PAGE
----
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The Henna Page Journal
Henna and People of Color
Catherine Cartwright Jones
Page 6 of 9

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Front cover

Many traditional African patterns balance contrasting dark and light areas of henna and skin rather than relying on a dark line on pale skin to create pattern. Fine henna lines may be difficult to see on dark skin. Broader areas of henna can be given heavier applications than single lines, and get more intense contrast to the skin color. Including the essential oils with high levels of monoterpines will add to color intensity. The African aesthetic fondness for asymmetry and bold patterns creates dramatic henna!

Other women of color have honey-toned skin that harmonizes beautifully with henna. These women may choose redder or browner hennaes, both will give contrast and definition with fine lines. Use different essential oils, different line thickness, heating and duration of application to create different tones on skin.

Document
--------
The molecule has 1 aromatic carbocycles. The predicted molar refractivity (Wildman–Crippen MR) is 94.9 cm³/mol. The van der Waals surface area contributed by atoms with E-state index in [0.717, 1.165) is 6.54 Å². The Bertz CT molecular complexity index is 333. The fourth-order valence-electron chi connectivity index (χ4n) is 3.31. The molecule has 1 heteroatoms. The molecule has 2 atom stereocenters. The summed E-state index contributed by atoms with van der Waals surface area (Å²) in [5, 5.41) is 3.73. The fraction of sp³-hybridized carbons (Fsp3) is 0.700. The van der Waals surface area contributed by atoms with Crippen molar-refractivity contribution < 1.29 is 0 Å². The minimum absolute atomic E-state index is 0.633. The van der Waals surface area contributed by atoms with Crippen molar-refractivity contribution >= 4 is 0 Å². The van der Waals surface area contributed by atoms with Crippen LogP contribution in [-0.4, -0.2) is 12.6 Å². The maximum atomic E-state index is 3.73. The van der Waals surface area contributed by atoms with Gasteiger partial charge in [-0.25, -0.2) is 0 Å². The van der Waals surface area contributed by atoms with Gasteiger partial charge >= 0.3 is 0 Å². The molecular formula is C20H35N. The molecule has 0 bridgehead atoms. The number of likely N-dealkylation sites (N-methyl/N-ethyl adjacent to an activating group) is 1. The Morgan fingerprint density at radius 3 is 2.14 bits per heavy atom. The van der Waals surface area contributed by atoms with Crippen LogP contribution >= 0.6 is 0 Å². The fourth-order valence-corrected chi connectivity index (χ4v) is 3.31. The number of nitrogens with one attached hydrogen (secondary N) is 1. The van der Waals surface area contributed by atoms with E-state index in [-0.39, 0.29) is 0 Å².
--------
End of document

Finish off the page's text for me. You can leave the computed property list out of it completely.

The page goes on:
Hair and Skin Oils:

Women of African descent often straighten and oil their hair. Chemical residue from relaxing and processing hair is left on fingers and this alters the skin's characteristics. The harsh chemicals used to straighten hair damage the outer epidermal skin layer, leaving palms and fingers looking shiny and peeled. Other hair straightening involves pressing with flat irons, and fingertips are often burned in the process. Seared skin, and healing skin is thin and glassy, and does not stain well. Straightened hair also requires grooming oil to repair damage from heat or chemical relaxing. Henna easily stains dry, desiccated skin cells, but palm and finger skin saturated with pressing and conditioning oil resists henna uptake. Henna techniques that do not include steaming or essential oils may give poor results on skin damaged by chemicals or saturated in grooming oil. In addition, people of color oil their skin to look better. Dry, flaky skin on elbows and knees makes dark skin look ashy. Most dark people regularly oil their skin to enhance the natural warm brown tones and avoid dry skin. Cleaning skin with rubbing alcohol will remove most oils, and improve henna staining.

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